Emile-Antoine Bourdelle (1861 - 1929)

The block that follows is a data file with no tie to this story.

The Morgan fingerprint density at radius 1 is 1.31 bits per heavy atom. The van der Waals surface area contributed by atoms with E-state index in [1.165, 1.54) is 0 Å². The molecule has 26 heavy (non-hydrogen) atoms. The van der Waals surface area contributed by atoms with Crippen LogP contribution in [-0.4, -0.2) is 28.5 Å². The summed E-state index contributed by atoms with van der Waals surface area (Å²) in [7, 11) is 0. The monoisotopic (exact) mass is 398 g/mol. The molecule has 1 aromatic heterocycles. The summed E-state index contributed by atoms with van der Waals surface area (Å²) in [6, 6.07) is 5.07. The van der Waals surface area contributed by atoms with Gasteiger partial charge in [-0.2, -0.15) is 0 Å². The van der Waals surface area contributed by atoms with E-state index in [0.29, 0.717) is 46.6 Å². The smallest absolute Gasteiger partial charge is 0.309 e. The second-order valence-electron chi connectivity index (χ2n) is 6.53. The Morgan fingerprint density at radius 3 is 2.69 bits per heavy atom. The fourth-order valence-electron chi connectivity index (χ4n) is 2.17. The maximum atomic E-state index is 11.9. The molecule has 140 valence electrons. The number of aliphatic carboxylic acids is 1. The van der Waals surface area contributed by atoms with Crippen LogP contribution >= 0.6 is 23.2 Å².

Bourdelle was the son of a cabinetmaker, and he learned drawing and sculpture in his father’s workshop. He studied at the Ecole des Beaux-Arts in Toulouse, then in Paris where he worked in Falguiere’s studio. However, its academic teaching methods displeased him and he didn’t remain there long. Jules Dalou employed him as an assistant and introduced him to Rodin who hired him as a practitioner and his partner in 1893. The art of the portrait was a crucial element in Bourdelle’s oeuvre: Beethoven, Anatole France, Rodin, Daumier, Rembrandt… Between 1895 and 1902, he designed the Memorial to the Fighters and defenders of Tarn-et-Garonne for the city of Montauban. In 1910, he made the carved décor for the front side of the Champs-Elysees Theater, as well as the fresco decoration in the atrium and the borders of the boxes. He was then entrusted with important commissions, including the Monument to General Alvear, to be sited in Buenos Aires, the Monument to Ruben Dario in Nicaragua, the Monument to Doctor Soca in Uruguay, and the Monument to the poet Adam Mickiewicz, commissioned by the Franco-polish committee in Paris. From 1909, Bourdelle worked as a teacher for the Academie de la Grande Chaumière, where Alberto Giacometti and Germaine Richier were his students. In 1923, he was one of the founding members of the Salon des Tuileries, of which he remained vice-president until he died in 1929.